To make matters worse, the allegations seemed to be part of a pattern for the retail giant. In 2010, the company paid $25 million in a settlement and agreed to comply with disposal laws. Two years later, in 2012, Walmart also paid $1.25 million to Missouri for a similar incident. And, in 2013, the company once again found itself in trouble, pleading guilty to negligently discharging a pollutant into drains in 16 counties in California. 

Lessons learned:

There’s no debating that secure IT asset disposition would indeed have saved both the environment and Walmart. In short, ITAD services provide a systematic approach to managing the disposition of retired and outdated IT assets. Each service is designed to protect your data, minimize landfill use, maximize value recovery, and satisfy all regulatory requirements and corporate risk management initiatives. 

The process meticulously tracks each asset. Further, the right ITAD partner sanitizes all data in compliance with NIST 800-88 standards for data destruction. With the correct process in place, you eliminate the risk of a discarded electronic asset ending up in a compactor or leaching dangerous chemicals into the groundwater. Another major benefit: it keeps you out of the news.

More on this topic: Secure ITAD: Why Walmart is in Trouble

Morgan Stanley

The Morgan Stanley data breach made headlines late last summer, following a series of grave mistakes. In fact, the errors were so significant that we even created a video-Q&A to address them. So, what actually happened?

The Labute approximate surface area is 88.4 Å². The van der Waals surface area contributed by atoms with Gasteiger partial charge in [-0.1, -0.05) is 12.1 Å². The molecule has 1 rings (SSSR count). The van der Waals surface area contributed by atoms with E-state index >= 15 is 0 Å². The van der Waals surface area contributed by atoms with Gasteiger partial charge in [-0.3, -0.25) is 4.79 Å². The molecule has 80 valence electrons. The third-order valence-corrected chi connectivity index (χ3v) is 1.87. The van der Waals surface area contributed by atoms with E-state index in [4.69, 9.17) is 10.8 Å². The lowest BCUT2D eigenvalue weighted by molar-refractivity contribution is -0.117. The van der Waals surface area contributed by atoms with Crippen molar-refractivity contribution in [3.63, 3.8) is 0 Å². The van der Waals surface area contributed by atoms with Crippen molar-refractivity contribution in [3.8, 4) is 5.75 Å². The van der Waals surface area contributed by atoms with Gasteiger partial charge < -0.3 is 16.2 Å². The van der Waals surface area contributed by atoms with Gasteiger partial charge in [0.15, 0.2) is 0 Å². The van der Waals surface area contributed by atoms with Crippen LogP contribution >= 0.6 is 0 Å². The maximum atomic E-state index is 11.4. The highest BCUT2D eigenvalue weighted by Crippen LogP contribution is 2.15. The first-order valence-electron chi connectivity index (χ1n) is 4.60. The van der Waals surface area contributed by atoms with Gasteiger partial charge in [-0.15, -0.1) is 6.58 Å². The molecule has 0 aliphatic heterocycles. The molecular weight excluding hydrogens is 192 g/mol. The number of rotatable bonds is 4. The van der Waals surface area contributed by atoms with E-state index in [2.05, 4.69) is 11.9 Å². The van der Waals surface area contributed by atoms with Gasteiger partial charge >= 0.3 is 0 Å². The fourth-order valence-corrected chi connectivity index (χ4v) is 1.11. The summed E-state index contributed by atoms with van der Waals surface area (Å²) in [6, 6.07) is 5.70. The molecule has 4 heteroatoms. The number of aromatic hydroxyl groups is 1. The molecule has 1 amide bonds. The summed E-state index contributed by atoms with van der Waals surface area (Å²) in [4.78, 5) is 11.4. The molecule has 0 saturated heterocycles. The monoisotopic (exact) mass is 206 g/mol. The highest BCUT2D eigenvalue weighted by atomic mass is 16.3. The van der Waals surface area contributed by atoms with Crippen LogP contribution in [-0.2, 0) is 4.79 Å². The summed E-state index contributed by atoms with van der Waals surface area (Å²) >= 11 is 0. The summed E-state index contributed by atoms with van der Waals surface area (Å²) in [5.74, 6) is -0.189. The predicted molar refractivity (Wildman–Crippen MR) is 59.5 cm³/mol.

And it had to pay a sky high-price as a result.

The allegations:

In summary, the financial services powerhouse settled for the “poor man’s wipe.”

According to the court filing, Morgan Stanley changed ITAD vendors to save money during a 2016 data decommissioning job. The lawyers, representing the consumers in the class action complaint, alleged cost-cutting “at every corner” drove Morgan Stanley’s decision to part ways with IBM. Instead, Morgan Stanley opted for a local moving company with no ITAD experience. Although the change saved approximately $100,000, there was a problem: the new vendor botched the job. Unencrypted data was left intact on devices that were then sold on e-commerce platforms. 

In addition, in a separate 2019 incident, the company, once again, allegedly did not properly sanitize servers and failed to follow chain-of-custody procedures. The U.S. Treasury Department, in response, slapped a $60 fine for data mismanagement on Morgan Stanley.  

Lessons learned:

Among the many lessons, a key fact to remember concerns the risk of pursuing low quotes. Naturally, no one wants to pay more than they need for any job. And a company can hardly be faulted for being enticed by a competitive quote. But when you compare ITAD companies, a strikingly low offer may be a sign that something is amiss. 

Recycling costs tend to correlate with the rigorousness of asset disposition — and data cleansing in particular. It requires specific data sanitization methods, procedures, equipment, and expertise to comply with standards such as NIST SP 800-88 and DoD 5220.22-M. Simple formatting and quick data deletion, on the other hand, may be cheap. But it also leaves your data vulnerable to data thieves and puts your company at risk of regulatory violations. 

More on this topic: Evaluating ITAD Companies and Other Lessons from the Morgan Stanley Data Breach

Final word

No one is immune to making mistakes. But in the world of e waste disposal, it can cost you, both in terms of steep fines and negative headlines. Your best safeguard is a knowledgeable, certified partner that can take charge in a jungle of regulations. We are here to help.